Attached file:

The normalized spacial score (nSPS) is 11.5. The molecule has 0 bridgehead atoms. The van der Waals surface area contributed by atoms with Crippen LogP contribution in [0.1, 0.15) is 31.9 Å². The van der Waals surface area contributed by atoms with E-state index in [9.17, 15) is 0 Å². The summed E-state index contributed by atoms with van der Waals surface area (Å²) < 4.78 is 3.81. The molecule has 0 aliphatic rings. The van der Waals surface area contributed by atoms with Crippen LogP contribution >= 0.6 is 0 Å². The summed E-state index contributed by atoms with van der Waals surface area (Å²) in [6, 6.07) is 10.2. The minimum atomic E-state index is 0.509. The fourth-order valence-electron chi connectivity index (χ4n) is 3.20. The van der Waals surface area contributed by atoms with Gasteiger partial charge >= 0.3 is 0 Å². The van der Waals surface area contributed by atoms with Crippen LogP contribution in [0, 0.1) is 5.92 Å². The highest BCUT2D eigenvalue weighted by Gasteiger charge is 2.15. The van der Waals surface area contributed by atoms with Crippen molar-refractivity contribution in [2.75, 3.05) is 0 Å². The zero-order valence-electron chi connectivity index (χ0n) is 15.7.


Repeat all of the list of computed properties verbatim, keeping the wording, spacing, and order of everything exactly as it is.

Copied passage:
The normalized spacial score (nSPS) is 11.5. The molecule has 0 bridgehead atoms. The van der Waals surface area contributed by atoms with Crippen LogP contribution in [0.1, 0.15) is 31.9 Å². The van der Waals surface area contributed by atoms with E-state index in [9.17, 15) is 0 Å². The summed E-state index contributed by atoms with van der Waals surface area (Å²) < 4.78 is 3.81. The molecule has 0 aliphatic rings. The van der Waals surface area contributed by atoms with Crippen LogP contribution >= 0.6 is 0 Å². The summed E-state index contributed by atoms with van der Waals surface area (Å²) in [6, 6.07) is 10.2. The minimum atomic E-state index is 0.509. The fourth-order valence-electron chi connectivity index (χ4n) is 3.20. The van der Waals surface area contributed by atoms with Gasteiger partial charge >= 0.3 is 0 Å². The van der Waals surface area contributed by atoms with Crippen LogP contribution in [0, 0.1) is 5.92 Å². The highest BCUT2D eigenvalue weighted by Gasteiger charge is 2.15. The van der Waals surface area contributed by atoms with Crippen molar-refractivity contribution in [2.75, 3.05) is 0 Å². The zero-order valence-electron chi connectivity index (χ0n) is 15.7.